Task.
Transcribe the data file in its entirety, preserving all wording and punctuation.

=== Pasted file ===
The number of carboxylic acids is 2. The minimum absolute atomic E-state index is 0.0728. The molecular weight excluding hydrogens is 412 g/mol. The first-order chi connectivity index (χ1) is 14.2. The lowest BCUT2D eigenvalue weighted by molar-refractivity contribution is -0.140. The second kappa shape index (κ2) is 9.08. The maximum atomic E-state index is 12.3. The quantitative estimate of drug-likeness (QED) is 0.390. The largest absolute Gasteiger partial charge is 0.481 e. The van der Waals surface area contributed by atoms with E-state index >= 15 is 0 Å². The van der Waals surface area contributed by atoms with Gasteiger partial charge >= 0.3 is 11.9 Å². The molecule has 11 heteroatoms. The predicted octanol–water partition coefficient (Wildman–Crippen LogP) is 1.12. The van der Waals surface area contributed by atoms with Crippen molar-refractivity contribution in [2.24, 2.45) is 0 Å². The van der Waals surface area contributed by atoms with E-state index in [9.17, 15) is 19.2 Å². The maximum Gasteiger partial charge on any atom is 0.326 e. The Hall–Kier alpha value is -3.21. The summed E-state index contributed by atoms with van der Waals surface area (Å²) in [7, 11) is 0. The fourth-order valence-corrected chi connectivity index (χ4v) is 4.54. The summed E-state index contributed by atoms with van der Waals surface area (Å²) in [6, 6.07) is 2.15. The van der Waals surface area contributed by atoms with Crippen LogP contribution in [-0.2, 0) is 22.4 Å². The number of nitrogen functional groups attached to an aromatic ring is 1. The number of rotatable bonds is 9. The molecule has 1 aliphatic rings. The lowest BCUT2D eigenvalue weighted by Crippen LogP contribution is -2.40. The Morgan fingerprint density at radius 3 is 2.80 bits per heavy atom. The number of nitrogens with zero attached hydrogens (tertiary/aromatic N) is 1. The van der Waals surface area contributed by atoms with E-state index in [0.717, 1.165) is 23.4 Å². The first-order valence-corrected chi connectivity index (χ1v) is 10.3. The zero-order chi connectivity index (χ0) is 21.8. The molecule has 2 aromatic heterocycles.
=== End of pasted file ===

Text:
The number of carboxylic acids is 2. The minimum absolute atomic E-state index is 0.0728. The molecular weight excluding hydrogens is 412 g/mol. The first-order chi connectivity index (χ1) is 14.2. The lowest BCUT2D eigenvalue weighted by molar-refractivity contribution is -0.140. The second kappa shape index (κ2) is 9.08. The maximum atomic E-state index is 12.3. The quantitative estimate of drug-likeness (QED) is 0.390. The largest absolute Gasteiger partial charge is 0.481 e. The van der Waals surface area contributed by atoms with E-state index >= 15 is 0 Å². The van der Waals surface area contributed by atoms with Gasteiger partial charge >= 0.3 is 11.9 Å². The molecule has 11 heteroatoms. The predicted octanol–water partition coefficient (Wildman–Crippen LogP) is 1.12. The van der Waals surface area contributed by atoms with Crippen molar-refractivity contribution in [2.24, 2.45) is 0 Å². The van der Waals surface area contributed by atoms with E-state index in [9.17, 15) is 19.2 Å². The maximum Gasteiger partial charge on any atom is 0.326 e. The Hall–Kier alpha value is -3.21. The summed E-state index contributed by atoms with van der Waals surface area (Å²) in [7, 11) is 0. The fourth-order valence-corrected chi connectivity index (χ4v) is 4.54. The summed E-state index contributed by atoms with van der Waals surface area (Å²) in [6, 6.07) is 2.15. The van der Waals surface area contributed by atoms with Crippen LogP contribution in [-0.2, 0) is 22.4 Å². The number of nitrogen functional groups attached to an aromatic ring is 1. The number of rotatable bonds is 9. The molecule has 1 aliphatic rings. The lowest BCUT2D eigenvalue weighted by Crippen LogP contribution is -2.40. The Morgan fingerprint density at radius 3 is 2.80 bits per heavy atom. The number of nitrogens with zero attached hydrogens (tertiary/aromatic N) is 1. The van der Waals surface area contributed by atoms with E-state index in [0.717, 1.165) is 23.4 Å². The first-order valence-corrected chi connectivity index (χ1v) is 10.3. The zero-order chi connectivity index (χ0) is 21.8. The molecule has 2 aromatic heterocycles.